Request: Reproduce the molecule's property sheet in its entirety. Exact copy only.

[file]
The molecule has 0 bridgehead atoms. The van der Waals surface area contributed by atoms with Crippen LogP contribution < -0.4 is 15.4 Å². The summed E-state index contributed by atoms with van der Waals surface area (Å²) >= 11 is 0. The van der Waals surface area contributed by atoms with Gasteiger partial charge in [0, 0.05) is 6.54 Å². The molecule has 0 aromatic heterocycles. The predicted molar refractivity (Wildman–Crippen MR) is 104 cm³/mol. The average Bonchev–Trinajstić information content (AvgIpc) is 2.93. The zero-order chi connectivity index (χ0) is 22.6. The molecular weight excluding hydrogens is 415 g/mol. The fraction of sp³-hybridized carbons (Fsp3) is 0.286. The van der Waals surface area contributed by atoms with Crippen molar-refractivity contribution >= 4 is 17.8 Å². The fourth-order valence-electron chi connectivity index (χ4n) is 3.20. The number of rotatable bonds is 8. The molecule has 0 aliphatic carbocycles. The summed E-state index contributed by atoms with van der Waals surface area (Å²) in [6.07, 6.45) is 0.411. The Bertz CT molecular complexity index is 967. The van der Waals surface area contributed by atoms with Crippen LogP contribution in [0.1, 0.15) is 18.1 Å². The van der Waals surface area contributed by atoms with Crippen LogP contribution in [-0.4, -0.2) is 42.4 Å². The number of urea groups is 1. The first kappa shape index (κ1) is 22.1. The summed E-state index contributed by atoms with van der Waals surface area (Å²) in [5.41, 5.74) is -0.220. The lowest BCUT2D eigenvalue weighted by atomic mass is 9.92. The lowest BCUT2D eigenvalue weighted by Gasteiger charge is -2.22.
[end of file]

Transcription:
The molecule has 0 bridgehead atoms. The van der Waals surface area contributed by atoms with Crippen LogP contribution < -0.4 is 15.4 Å². The summed E-state index contributed by atoms with van der Waals surface area (Å²) >= 11 is 0. The van der Waals surface area contributed by atoms with Gasteiger partial charge in [0, 0.05) is 6.54 Å². The molecule has 0 aromatic heterocycles. The predicted molar refractivity (Wildman–Crippen MR) is 104 cm³/mol. The average Bonchev–Trinajstić information content (AvgIpc) is 2.93. The zero-order chi connectivity index (χ0) is 22.6. The molecular weight excluding hydrogens is 415 g/mol. The fraction of sp³-hybridized carbons (Fsp3) is 0.286. The van der Waals surface area contributed by atoms with Crippen molar-refractivity contribution >= 4 is 17.8 Å². The fourth-order valence-electron chi connectivity index (χ4n) is 3.20. The number of rotatable bonds is 8. The molecule has 0 aliphatic carbocycles. The summed E-state index contributed by atoms with van der Waals surface area (Å²) in [6.07, 6.45) is 0.411. The Bertz CT molecular complexity index is 967. The van der Waals surface area contributed by atoms with Crippen LogP contribution in [0.1, 0.15) is 18.1 Å². The van der Waals surface area contributed by atoms with Crippen LogP contribution in [-0.4, -0.2) is 42.4 Å². The number of urea groups is 1. The first kappa shape index (κ1) is 22.1. The summed E-state index contributed by atoms with van der Waals surface area (Å²) in [5.41, 5.74) is -0.220. The lowest BCUT2D eigenvalue weighted by atomic mass is 9.92. The lowest BCUT2D eigenvalue weighted by Gasteiger charge is -2.22.